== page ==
Wood apple, is a whitish spherical fruit, with a hard WI pericarp and aromatic pulp. The tree is spiny with feather leaves and reddish flowers. The surface of the fruit!, branches is very rough and covered with a white bloom.
Wood apple is indigenous to South India. It is also cultivated in. tropical Asia.Wood apple consists of moisture 64.2 per cent, protein 7.1 per cent, fat 3.7 per cent, minerals 1.9 per cent, fibre 5.0 per cent and carbohydrates 18.1 per cent per 100 grams. Its mineral and vitamin contents are calcium, phosphorus, iron, carotene, thiamine, riboflavin, niacin and vitamin. Its calorific value is 134. Wood apple is rich in oxalic, malic citric acid and a concentrated tannic acid. The leaves yield an essential oil.
The pulp of the raw fruit is useful in arresting secretion or bleeding. The ripe fruit is refreshing, aromatic, digestive and a tonic. It is useful in preventing and curing scurvy and in relieving flatulence. Its leaves are not only aromatic but also possess some astringent and carminative properties. The gum that the stem exudes has a soothing effect on the skin and mucous membranes.
Mashed seedless pulp of the raw fruit is beneficial in the treatment of dysentery, diarrhoea and piles. The pulp of the ripe fruit, mixed with cardamom, honey and cumin seeds, is effective for; indigestion, diarrhoea and piles. The gum is also useful in diarrhoea and dysentery. The transparent gummy substance oozing from the stem when cut or broken can be beneficially used in bowel affections. It also relieves tenesmus, that is, powerful straining to relieve the bowels.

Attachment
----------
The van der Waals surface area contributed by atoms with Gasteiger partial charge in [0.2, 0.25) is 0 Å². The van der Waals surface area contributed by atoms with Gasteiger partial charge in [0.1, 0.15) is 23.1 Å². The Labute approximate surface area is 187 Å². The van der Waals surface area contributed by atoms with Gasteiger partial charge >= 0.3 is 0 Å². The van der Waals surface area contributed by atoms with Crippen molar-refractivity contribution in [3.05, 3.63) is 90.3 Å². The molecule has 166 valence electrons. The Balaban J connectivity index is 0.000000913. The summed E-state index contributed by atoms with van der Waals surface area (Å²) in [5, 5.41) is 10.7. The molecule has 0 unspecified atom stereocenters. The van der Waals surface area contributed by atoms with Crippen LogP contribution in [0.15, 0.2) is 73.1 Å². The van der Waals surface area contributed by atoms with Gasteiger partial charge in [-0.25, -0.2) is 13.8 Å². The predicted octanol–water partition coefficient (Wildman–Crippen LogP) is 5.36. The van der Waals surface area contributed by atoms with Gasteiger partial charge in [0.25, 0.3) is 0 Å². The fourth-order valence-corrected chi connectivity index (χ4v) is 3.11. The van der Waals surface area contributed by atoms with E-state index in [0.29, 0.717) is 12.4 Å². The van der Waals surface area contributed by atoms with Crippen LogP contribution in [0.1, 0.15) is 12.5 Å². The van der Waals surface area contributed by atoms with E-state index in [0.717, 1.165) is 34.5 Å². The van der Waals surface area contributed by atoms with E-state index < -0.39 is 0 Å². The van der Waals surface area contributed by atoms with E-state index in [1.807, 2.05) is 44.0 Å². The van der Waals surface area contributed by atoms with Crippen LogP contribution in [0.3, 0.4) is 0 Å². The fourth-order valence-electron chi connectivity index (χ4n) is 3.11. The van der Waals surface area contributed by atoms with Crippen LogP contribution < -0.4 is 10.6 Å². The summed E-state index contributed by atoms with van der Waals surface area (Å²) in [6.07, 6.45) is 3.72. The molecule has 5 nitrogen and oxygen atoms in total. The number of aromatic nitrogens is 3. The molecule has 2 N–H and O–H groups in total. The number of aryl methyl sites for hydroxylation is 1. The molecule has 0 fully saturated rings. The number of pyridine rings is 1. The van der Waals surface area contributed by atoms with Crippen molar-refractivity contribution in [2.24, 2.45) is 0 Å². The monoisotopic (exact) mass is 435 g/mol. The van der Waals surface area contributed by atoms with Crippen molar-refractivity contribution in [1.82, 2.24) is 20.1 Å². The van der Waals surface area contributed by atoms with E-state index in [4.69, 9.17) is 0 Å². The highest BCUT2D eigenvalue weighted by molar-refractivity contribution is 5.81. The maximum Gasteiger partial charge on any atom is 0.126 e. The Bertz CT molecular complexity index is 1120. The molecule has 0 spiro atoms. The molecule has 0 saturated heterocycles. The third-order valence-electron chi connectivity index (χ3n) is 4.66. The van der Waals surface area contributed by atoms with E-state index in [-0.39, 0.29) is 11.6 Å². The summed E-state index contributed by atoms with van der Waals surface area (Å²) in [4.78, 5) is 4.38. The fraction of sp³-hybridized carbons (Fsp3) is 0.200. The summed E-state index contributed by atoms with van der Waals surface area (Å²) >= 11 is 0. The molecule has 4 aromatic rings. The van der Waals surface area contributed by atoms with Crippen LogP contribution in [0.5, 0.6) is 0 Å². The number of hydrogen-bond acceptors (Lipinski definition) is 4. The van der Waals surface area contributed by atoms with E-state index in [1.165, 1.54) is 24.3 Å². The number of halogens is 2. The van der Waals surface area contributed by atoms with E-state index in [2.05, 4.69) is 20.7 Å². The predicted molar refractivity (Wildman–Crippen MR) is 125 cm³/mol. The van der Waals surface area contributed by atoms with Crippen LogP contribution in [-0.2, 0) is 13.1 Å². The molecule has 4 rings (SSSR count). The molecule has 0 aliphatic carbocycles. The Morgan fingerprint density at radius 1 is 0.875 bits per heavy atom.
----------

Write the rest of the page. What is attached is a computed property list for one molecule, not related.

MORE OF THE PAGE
A mixture of the ripe pulp of the fruit, cardamom, honey and cumin seeds, taken regularly in the morning tones up sagging breasts. It is also useful in preventing cancer of the breast and uterus and helps cure sterility due to a deficiency of the harmone progesterone. About 90 grams of the sap of the fresh bark, 2 corns of pepper, a few drops of pure cow's ghee and a dessertspoon of honey, prevents any post-partum complications. It is taken twice daily immediately after childbirth.
Juice of the tender leaves, given with milk and sugar, is very useful in bowel complaints of children. A powder of the leaves can also be taken in 2 to 4 gram doses for the same complain~. The pulp of the ripe fruit can also be used beneficially in the treatment of stomach disorders of children. It should be given in 30 to 60 grams doses.
About 30 ml of fresh leaf juice, mixed with cumin, is useful in the treatment of urtecaria--an allergic disease marked by painful red round weals on the skin. It should be taken twice daily.
The bark of the tree is good for biliousness. It can be taken either in the powdered or decoction form. The juice of the leaves can also be applied to the skin eruptions caused by biliousness.
Hiccups: Wood apple in the form of chutney or sherbet isuseful in treating hiccups. It is made with salt and tamarind.
Aphrodisiac: Powder of the leaves, dried in shade, with an equal quantity of sugar candy is useful in spermatorrhoea, or involuntary ejaculation, premature ejaculation and functional impotency. One teaspoon of this powder is taken with cold water thrice daily in these disorders. About 20 grams of gum, dissolved in cow's milk and mixed with sugar, is also effective in spermatorrhoea and premature ejaculation. It can be taken thrice daily.